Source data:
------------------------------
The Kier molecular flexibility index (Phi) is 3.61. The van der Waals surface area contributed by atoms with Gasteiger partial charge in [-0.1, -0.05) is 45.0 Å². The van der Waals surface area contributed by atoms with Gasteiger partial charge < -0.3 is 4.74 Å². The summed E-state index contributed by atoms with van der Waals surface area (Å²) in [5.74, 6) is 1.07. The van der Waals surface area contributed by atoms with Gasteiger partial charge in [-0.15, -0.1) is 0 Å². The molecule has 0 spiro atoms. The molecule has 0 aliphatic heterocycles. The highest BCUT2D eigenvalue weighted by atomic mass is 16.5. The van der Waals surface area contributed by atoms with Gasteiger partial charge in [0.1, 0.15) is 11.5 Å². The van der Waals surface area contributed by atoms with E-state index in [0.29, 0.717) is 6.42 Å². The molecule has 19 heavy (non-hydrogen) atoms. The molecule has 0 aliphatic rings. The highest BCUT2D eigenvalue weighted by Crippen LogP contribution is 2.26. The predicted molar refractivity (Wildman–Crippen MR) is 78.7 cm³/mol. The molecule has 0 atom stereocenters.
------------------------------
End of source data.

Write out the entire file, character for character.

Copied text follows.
The Kier molecular flexibility index (Phi) is 3.61. The van der Waals surface area contributed by atoms with Gasteiger partial charge in [-0.1, -0.05) is 45.0 Å². The van der Waals surface area contributed by atoms with Gasteiger partial charge < -0.3 is 4.74 Å². The summed E-state index contributed by atoms with van der Waals surface area (Å²) in [5.74, 6) is 1.07. The van der Waals surface area contributed by atoms with Gasteiger partial charge in [-0.15, -0.1) is 0 Å². The molecule has 0 spiro atoms. The molecule has 0 aliphatic heterocycles. The highest BCUT2D eigenvalue weighted by atomic mass is 16.5. The van der Waals surface area contributed by atoms with Gasteiger partial charge in [0.1, 0.15) is 11.5 Å². The van der Waals surface area contributed by atoms with E-state index in [0.29, 0.717) is 6.42 Å². The molecule has 19 heavy (non-hydrogen) atoms. The molecule has 0 aliphatic rings. The highest BCUT2D eigenvalue weighted by Crippen LogP contribution is 2.26. The predicted molar refractivity (Wildman–Crippen MR) is 78.7 cm³/mol. The molecule has 0 atom stereocenters.